Rodrigo has been famous since she was thirteen, when she began playing a character named Paige on a Disney Channel show called “Bizaardvark,” which was nearly as meta as “HSM:TM:TS.” (It was about two girls who find growing fame by making viral videos; in the third episode, Paige and her friend learn to contend with online “haters.”) Rodrigo’s current alter ego, Nini, is gifted and soulful and slightly anxious—but she is also, literally speaking, a Disney character, which means that Rodrigo is already looking for ways to de-Disneyfy herself, at least slightly. In the climactic moment of “Drivers License,” she declares, “I still fuckin’ love you, babe,” a slightly awkward line that works because it doesn’t sound written—in fact, it almost sounds improvised. Not long after the song’s release, Rodrigo told an interviewer from Wthat her use of profanity wasn’t a stratagem, but she conceded that it might nevertheless be helpful to her. “If that naturally sort of separated me from the Disney archetype?” she said. “That’s cool.”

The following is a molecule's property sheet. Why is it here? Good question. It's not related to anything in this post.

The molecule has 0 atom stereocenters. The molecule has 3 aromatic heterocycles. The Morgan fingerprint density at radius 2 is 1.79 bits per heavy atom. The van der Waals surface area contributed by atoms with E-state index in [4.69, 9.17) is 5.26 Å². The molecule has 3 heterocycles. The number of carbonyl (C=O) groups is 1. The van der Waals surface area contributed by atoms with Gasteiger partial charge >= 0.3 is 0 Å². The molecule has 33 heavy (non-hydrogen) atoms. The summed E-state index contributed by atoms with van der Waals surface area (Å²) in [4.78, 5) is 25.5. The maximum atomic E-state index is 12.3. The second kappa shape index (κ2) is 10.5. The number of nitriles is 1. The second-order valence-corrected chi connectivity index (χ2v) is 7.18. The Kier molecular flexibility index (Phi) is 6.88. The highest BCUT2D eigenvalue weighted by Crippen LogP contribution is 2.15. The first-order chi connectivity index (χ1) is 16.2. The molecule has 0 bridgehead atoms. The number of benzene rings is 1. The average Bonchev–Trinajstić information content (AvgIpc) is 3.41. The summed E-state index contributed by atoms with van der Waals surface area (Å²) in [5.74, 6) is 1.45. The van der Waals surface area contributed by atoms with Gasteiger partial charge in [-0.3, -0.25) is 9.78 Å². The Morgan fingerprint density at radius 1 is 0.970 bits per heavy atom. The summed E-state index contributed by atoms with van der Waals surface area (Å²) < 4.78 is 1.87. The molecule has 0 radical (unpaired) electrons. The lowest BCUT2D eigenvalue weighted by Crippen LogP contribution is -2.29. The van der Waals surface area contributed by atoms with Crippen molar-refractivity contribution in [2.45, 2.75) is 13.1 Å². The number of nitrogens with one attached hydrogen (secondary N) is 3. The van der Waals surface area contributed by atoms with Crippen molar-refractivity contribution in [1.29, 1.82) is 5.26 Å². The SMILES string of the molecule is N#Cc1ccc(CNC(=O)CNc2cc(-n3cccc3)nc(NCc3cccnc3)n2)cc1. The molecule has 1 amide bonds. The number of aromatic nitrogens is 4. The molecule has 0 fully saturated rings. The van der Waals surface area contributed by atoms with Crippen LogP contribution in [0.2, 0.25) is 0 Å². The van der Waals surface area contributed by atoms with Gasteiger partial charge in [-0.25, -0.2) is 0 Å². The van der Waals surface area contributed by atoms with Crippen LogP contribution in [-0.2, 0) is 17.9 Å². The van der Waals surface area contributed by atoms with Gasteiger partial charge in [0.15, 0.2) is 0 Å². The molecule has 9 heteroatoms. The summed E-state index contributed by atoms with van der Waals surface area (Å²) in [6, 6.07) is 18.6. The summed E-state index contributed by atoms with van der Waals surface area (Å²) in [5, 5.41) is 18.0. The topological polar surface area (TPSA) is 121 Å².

There used to be a general perception that teen pop music was destined to boom and then fade, as its fans grew up and grew out of it. But a song as big and as sturdy as “Drivers License” tends to stick around for years, even decades, no matter what happens to its creator. It’s easy enough to see how Rodrigo benefitted from the popularity of her show, and from the irresistible drama of three teen idols who seem to be singing songs about one another, and even from the hothouse environment of quarantine, during which people have spent lots of time watching television and making things go viral. But with “Sour” it’s easy to see, too, that Rodrigo has a knack for turning herself into a memorable protagonist, and for creating pop songs as memorable as the ones they borrow from. She probably won’t spend the rest of her life making breakup albums, even if some of us rather wish she would. And before long Rodrigo may well be inspiring short-cycle nostalgia of her own. Many high schools’ worth of listeners, by no means only teen-agers, will probably always think of “Sour” as the sound of this moment—2021: The Year: The Album. ♦